Search Results for: "danish cafe
By JOHN T. WARD
Read all about those changes and more in this edition of redbankgreen‘s Retail Churn.
Following a successful 2016 inaugural event that collected more than $50,000 for Habitat for Humanity in Monmouth County, the nonprofit’s food and wine tasting fundraiser “A Taste for Homes” returns to The Oyster Point Hotel on the evening of Monday, May 15.
Scheduled from 6 to 9 p.m., the event “will showcase local restaurants, wineries, coffee and dessert specialists and will include entertainment, a 50/50 raffle, gift auction and silent auction to celebrate the impact and difference that volunteers and companies can make to provide people in the community with a decent place to live.”
By JOHN T. WARD
Instead of trying to entice a private developer with high-profit-margin sweeteners like apartments and retail space, what if Red Bank addressed its downtown parking problem simply by building a “pure” garage itself?
That’s what landlord John Bowers wants to know, and he’s on a campaign to head off the borough’s White Street redevelopment effort before it leads both taxpayers and merchants over a cliff.
From press materials furnished by DNB Events and Project Write Now
If you’ve wondered about those “I remember…” collection boxes that you may have noticed at select businesses throughout Red Bank, they’ve got a story to tell — or rather, they’ve been placed there to collect the stories that you and your neighbors have to tell.
August Culbert stops by the Danish Café for lunch, coffee and a danish for dessert. (Photo by Susan Ericson. Click to enlarge)
By SUSAN ERICSON
“It wouldn’t be the Danish Café without danish,” says August Culbert, a 25-year-old Fair Haven resident and owner of Apogee Technology Services, a Red Bank information technology business.
“The coffee is the best here, and they offer free refills,” says Culbert, who’s been a regular since about 2013 and has “tried everything on the menu.” But it’s the “soft, flaky European-style pastry” of the Danish’s danish that Culbert says he finds particularly appealing.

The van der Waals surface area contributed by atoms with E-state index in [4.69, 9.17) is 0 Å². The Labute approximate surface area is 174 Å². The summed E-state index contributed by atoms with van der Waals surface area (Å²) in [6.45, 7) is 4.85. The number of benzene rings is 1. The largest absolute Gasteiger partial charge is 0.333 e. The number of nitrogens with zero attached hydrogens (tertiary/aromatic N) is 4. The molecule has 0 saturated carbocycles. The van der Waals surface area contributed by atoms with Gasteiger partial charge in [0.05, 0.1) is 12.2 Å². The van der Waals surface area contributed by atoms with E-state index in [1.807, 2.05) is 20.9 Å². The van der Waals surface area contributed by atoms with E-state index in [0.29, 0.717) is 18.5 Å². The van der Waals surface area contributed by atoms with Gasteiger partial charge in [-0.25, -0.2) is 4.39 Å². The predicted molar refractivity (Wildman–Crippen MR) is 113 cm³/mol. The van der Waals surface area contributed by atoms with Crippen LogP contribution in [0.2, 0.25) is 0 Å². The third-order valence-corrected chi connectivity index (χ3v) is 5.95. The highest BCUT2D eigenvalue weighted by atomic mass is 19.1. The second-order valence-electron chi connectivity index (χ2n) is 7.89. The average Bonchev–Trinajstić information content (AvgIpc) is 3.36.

On the evening of Monday, May 16, The Oyster Point Hotel will be the host venue as Habitat for Humanity in Monmouth County hosts its inaugural food and wine tasting event, A Taste for Homes. Scheduled from 6 to 9 p.m., the event celebrates the impact and difference that volunteers and companies can make to providing people in the community with a decent place to live.
Over two dozen local vendors and restaurants are slated to participate in the tasting event, with all proceeds going to support the organization’s efforts this year throughout their service territory that covers 83 percent of Monmouth County.
During the event the nonprofit organization will pay tribute to a set of individual and corporate honorees, in addition to celebrating “the many women volunteers that have what it takes to pound nails, frame walls, raise a roof and create HOPE!”
Mario Williams demonstrating a block to football newbies in China, above. Below, Williams at the Danish Cafe in Red Bank last November. (Photo below by John T. Ward. Click to enlarge)
My trip in China has been amazing so far, and I still have 3 months in the semester left. I have so many great stories to share. Today was one of my favorites! My name was apparently mentioned in a conversation recently to someone and, from that, I was invited to Jiù Shān Stadium to help run practice for the newly formed Wenzhou Redbucks Football Team.
By JOHN T. WARD
Mario Williams was a student at Red Bank Regional a couple of years back when, on a tour of Kean University, he learned the school had a campus in mainland China. Almost immediately, he sensed that he had to go.
“I got the bug that day,” he told redbankgreen this week. Even after graduating from RBR and matriculating at the College of St. Rose in Albany, the idea stayed with him. And after transferring to Kean almost a year ago for financial reasons, “I started asking about it as soon as I got here.”
By SUSAN ERICSON
On any given day at Loni and Claudi Kofod’s Danish Café on Bridge Avenue in Red Bank, you’ll find customers in deep discussion, their open laptops sharing table space with large cups of coffee.
But the wifi, full-bodied, European-style java and original pastries are only part of what brings customers to this light-filled, red-and-white-flag-festooned Galleria space. The lunch menu offers simple, healthy choices, as PieHole rediscovered on a recent business meeting-slash-What’s For Lunch outing.
Above, Tuba Christmas toots exclusively at Middletown Arts Center on the evening of December 7 — while below, Santa (seen in a past appearance at Red Bank’s West Side Tree Lighting ceremony) will be making the scene all over the Green in weeks to come.
The first official sightings are expected to start filtering in tonight, when the Santa Express rolls out of station stop Little Silver on its way to Red Bank — but even if you miss Santa and Mrs. Claus at the annual Holiday Express Concert and Town Lighting ceremony, there are numerous other opportunities for an audience with The Big Red One in and around the greater Green, beginning as early as Saturday afternoon, November 29.